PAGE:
Entrepreneurship has reached its lowest level of interest among MBAs in eight years.
Financial Times reports that up only 16% of students surveyed had started a business within three years of graduating. In 2015, 22% of surveyed students had started a business.
Among schools surveyed by Financial Times, the Olin Graduate School of Business at Babson College reported the highest proportion, 52%, of graduates starting a business.
Rise in MBA salaries being offered
Experts say a rise in salaries offered to MBAs by large, established companies has caused a drop in entrepreneurial activity among graduates. According to Financial Times, average salary growth among 100 schools sampled rose nearly 10% in the past three years. From 2008 to 2014, average MBA salaries rose 4%.
Jeff Lynn is a graduate of Oxford’s Said Business school and co-founder of Seedrs – an equity crowdfunding platform. Lynn tells Financial Times rising salaries for MBA grads makes it difficult for students to justify starting a business of their own.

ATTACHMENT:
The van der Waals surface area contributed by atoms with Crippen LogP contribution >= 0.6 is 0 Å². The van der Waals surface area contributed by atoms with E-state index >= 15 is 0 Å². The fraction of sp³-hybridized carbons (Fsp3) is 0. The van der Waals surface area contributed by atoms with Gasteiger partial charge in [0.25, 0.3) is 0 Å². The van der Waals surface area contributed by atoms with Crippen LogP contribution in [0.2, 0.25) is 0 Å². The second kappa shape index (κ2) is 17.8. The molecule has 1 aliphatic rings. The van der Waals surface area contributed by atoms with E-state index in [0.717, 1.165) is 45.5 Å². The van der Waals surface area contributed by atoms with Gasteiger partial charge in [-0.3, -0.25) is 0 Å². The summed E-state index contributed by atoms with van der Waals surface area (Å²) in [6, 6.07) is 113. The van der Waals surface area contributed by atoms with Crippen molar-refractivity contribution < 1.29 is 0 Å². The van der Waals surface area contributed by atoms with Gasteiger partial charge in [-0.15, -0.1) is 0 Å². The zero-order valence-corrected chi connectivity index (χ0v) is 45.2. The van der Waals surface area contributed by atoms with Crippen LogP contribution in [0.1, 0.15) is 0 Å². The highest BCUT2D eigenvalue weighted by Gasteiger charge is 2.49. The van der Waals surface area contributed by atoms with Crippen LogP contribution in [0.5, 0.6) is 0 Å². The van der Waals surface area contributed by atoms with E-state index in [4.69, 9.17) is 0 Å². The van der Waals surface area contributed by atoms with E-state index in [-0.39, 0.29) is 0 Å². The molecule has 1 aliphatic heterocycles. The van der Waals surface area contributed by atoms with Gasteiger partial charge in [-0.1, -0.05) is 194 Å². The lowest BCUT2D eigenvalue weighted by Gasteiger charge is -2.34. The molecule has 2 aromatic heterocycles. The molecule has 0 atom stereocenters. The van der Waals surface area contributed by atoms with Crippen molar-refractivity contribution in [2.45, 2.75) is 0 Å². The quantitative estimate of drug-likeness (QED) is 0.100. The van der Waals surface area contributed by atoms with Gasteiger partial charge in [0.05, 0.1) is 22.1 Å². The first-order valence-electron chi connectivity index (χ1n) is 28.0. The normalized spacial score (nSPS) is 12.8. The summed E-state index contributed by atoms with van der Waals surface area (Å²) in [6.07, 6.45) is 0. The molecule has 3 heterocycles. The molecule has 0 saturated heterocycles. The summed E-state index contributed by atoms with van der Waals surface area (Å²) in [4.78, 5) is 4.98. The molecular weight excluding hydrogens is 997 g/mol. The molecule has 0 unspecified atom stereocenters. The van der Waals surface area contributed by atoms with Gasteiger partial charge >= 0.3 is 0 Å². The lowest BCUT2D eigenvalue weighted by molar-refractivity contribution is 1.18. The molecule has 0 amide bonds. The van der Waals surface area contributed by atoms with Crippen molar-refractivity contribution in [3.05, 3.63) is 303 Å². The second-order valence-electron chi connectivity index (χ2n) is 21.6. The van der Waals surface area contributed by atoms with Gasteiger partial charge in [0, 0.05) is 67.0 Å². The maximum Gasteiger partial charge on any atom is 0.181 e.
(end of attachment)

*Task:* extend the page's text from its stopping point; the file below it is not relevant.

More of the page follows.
“The opportunity cost factor is a big one,” Lynn says. “It is so much easier to take the plunge if your classmates are finding it difficult to get high-paying jobs.”
‘Start-up culture’ at large companies
Another potential reason why entrepreneurship has dipped in recent years is the change in culture at large companies.
Mark Potter is associate dean of Babson College’s Olin Graduate School of Business. Potter tells Financial Times that a number of companies now seek to provide entrepreneurs with positions where they can develop new business ideas.
“Organizations around the world are getting much better at trying to bake in an innovation and start-up culture,” Potter says. “This is a very attractive alternative for our students.”